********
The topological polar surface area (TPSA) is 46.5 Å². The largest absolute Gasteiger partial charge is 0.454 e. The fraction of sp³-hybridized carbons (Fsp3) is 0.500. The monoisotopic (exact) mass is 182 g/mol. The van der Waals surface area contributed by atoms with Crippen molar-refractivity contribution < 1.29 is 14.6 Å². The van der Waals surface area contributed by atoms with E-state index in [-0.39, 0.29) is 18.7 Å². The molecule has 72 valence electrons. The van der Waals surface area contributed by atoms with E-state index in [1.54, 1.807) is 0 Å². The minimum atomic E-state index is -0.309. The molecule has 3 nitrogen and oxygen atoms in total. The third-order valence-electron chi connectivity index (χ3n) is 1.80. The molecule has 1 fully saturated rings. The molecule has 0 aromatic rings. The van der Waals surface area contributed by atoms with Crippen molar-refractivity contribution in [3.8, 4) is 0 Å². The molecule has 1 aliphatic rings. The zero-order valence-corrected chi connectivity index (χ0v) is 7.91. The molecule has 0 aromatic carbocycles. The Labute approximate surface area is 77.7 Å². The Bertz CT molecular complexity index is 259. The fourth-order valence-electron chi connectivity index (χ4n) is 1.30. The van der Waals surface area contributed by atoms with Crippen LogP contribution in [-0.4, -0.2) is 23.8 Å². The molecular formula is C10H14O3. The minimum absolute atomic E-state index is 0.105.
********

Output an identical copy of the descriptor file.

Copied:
The topological polar surface area (TPSA) is 46.5 Å². The largest absolute Gasteiger partial charge is 0.454 e. The fraction of sp³-hybridized carbons (Fsp3) is 0.500. The monoisotopic (exact) mass is 182 g/mol. The van der Waals surface area contributed by atoms with Crippen molar-refractivity contribution < 1.29 is 14.6 Å². The van der Waals surface area contributed by atoms with E-state index in [-0.39, 0.29) is 18.7 Å². The molecule has 72 valence electrons. The van der Waals surface area contributed by atoms with E-state index in [1.54, 1.807) is 0 Å². The minimum atomic E-state index is -0.309. The molecule has 3 nitrogen and oxygen atoms in total. The third-order valence-electron chi connectivity index (χ3n) is 1.80. The molecule has 1 fully saturated rings. The molecule has 0 aromatic rings. The van der Waals surface area contributed by atoms with Crippen molar-refractivity contribution in [3.8, 4) is 0 Å². The molecule has 1 aliphatic rings. The zero-order valence-corrected chi connectivity index (χ0v) is 7.91. The molecule has 0 aromatic carbocycles. The Labute approximate surface area is 77.7 Å². The Bertz CT molecular complexity index is 259. The fourth-order valence-electron chi connectivity index (χ4n) is 1.30. The van der Waals surface area contributed by atoms with Crippen LogP contribution in [-0.4, -0.2) is 23.8 Å². The molecular formula is C10H14O3. The minimum absolute atomic E-state index is 0.105.